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Takedown of Grum botnet completed

20 July 2012

Earlier this week FireEye reported that the takedown of the Grum botnet – the world’s third largest spam machine – was a ‘work in progress’. Yesterday it announced that the work in progress is complete: Grum is no more.

FireEye's task started with an analysis of the bots, discovery of the four command and control servers, and crucially, discovery that the C&C IP addresses are hard coded into the botnet. Two of these were in the Netherlands, one in Panama and one in Russia. FireEye contacted the Dutch authorities and the Dutch servers were quickly taken down. Panama and Russia, however, remained in operation.

Then came news that the Panamanian authorities had responded to mounting pressure. “The ISP owning this server at last buckled under the pressure applied by the community,” said Atif Mushtaq in a new blog. “It was great news.” But it still left the server in Russia, meaning that the bot herders still had access to their botnet. The “good news was soon followed by some bad news,” he added. “The bot herders moved quickly and started pointing the rest of the CnCs to new secondary servers in Ukraine.”

Mushtaq went back to the community. He shared his intelligence with Spamhaus, CERT-GIB (the Russian CERT), and an independent researcher known as Nova7. It worked. “As a result of this overnight operation, all six new servers in Ukraine and the original Russian server were dead as of today,” he reported.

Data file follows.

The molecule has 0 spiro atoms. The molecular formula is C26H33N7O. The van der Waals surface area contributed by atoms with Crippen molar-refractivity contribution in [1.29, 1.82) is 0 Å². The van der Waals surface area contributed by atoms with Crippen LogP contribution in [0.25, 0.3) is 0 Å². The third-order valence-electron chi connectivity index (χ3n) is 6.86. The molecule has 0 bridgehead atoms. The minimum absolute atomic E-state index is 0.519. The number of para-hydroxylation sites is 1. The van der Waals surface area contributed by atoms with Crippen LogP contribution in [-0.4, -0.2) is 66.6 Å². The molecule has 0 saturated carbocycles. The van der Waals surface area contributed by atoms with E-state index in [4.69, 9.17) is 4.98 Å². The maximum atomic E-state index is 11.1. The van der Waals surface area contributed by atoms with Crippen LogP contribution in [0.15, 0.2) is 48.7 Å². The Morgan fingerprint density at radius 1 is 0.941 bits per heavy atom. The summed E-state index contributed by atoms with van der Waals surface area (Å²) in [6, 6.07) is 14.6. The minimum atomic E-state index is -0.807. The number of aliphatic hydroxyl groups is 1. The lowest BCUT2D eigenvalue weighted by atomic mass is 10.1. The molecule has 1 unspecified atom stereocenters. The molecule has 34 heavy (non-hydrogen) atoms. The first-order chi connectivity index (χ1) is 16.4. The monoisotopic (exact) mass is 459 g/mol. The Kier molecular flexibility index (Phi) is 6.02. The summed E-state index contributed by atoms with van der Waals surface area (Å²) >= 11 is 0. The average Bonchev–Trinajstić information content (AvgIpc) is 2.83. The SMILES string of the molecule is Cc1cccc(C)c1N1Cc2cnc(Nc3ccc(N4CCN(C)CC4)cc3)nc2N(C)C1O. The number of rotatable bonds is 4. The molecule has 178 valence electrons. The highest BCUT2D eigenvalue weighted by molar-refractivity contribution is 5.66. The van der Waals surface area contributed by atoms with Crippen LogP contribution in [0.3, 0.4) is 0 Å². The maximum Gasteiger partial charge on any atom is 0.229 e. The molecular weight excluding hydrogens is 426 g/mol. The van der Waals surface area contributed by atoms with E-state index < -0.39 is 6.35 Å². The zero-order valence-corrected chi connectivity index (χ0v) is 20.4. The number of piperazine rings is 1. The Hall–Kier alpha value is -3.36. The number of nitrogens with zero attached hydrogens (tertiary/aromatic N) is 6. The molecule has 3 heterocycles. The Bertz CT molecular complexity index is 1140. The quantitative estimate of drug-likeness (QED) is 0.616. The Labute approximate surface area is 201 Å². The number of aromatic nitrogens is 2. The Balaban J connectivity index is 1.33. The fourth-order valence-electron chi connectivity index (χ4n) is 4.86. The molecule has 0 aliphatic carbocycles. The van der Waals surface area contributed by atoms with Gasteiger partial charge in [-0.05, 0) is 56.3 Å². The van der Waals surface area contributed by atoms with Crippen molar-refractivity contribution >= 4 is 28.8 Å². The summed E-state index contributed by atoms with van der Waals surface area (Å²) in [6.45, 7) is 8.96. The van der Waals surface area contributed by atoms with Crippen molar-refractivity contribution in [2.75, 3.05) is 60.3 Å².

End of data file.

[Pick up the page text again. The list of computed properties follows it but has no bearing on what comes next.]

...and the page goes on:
Grum is dead – or at least truly fatally wounded. “According to data coming from Spamhaus,” wrote Mushtaq, “on average, they used to see around 120,000 Grum IP addresses sending spam each day, but after the takedown, this number has reduced to 21,505. I hope that once the spam templates expire, the rest of the spam with fade away as well.”

Unlike many takedowns where the botnets just seem to keep coming back, Grum has gone and gone forever. The infected zombies will remain infected but inactive. James Todd, technical lead at FireEye, explained his confidence. “Since Grum uses hard coded IP addresses to communicate with the primary and secondary CnC servers rather than host names, removing those IP addresses permanently disconnects all infected machines and prevents them ever reconnecting.” So unless the bot herders can persuade ISPs to reassign the same IP addresses to servers they control, Grum is gone. Any new Grum would have to be rebuild from the ground up.

This article is featured in:
Internet and Network Security  •  Malware and Hardware Security

 

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